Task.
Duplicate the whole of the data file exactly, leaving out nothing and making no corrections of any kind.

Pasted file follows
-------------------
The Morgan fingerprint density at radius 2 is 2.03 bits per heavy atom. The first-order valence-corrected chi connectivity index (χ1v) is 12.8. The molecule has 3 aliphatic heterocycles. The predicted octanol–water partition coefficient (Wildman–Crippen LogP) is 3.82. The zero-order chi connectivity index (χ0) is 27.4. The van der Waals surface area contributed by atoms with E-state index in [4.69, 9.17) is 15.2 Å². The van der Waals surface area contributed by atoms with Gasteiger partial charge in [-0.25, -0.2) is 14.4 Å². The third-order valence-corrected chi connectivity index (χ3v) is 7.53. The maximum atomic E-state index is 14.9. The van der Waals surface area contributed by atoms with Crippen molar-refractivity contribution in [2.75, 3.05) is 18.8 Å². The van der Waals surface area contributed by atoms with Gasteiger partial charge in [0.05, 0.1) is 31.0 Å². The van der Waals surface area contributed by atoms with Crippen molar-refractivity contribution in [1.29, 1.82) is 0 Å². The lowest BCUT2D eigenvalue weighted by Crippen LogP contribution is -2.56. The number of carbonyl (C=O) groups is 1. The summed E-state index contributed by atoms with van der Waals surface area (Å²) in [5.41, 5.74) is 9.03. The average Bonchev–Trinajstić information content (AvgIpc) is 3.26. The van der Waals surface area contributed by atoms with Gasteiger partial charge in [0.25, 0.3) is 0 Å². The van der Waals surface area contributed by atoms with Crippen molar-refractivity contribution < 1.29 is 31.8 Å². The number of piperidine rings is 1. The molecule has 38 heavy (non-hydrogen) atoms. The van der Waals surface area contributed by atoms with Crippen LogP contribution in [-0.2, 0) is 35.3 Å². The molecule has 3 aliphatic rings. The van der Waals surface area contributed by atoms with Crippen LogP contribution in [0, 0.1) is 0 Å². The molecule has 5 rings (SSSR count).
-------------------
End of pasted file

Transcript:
The Morgan fingerprint density at radius 2 is 2.03 bits per heavy atom. The first-order valence-corrected chi connectivity index (χ1v) is 12.8. The molecule has 3 aliphatic heterocycles. The predicted octanol–water partition coefficient (Wildman–Crippen LogP) is 3.82. The zero-order chi connectivity index (χ0) is 27.4. The van der Waals surface area contributed by atoms with E-state index in [4.69, 9.17) is 15.2 Å². The van der Waals surface area contributed by atoms with Gasteiger partial charge in [-0.25, -0.2) is 14.4 Å². The third-order valence-corrected chi connectivity index (χ3v) is 7.53. The maximum atomic E-state index is 14.9. The van der Waals surface area contributed by atoms with Crippen molar-refractivity contribution in [2.75, 3.05) is 18.8 Å². The van der Waals surface area contributed by atoms with Gasteiger partial charge in [0.05, 0.1) is 31.0 Å². The van der Waals surface area contributed by atoms with Crippen molar-refractivity contribution in [1.29, 1.82) is 0 Å². The lowest BCUT2D eigenvalue weighted by Crippen LogP contribution is -2.56. The number of carbonyl (C=O) groups is 1. The summed E-state index contributed by atoms with van der Waals surface area (Å²) in [5.41, 5.74) is 9.03. The average Bonchev–Trinajstić information content (AvgIpc) is 3.26. The van der Waals surface area contributed by atoms with Gasteiger partial charge in [0.25, 0.3) is 0 Å². The van der Waals surface area contributed by atoms with Crippen molar-refractivity contribution < 1.29 is 31.8 Å². The number of piperidine rings is 1. The molecule has 38 heavy (non-hydrogen) atoms. The van der Waals surface area contributed by atoms with Crippen LogP contribution in [-0.2, 0) is 35.3 Å². The molecule has 3 aliphatic rings. The van der Waals surface area contributed by atoms with Crippen LogP contribution in [0, 0.1) is 0 Å². The molecule has 5 rings (SSSR count).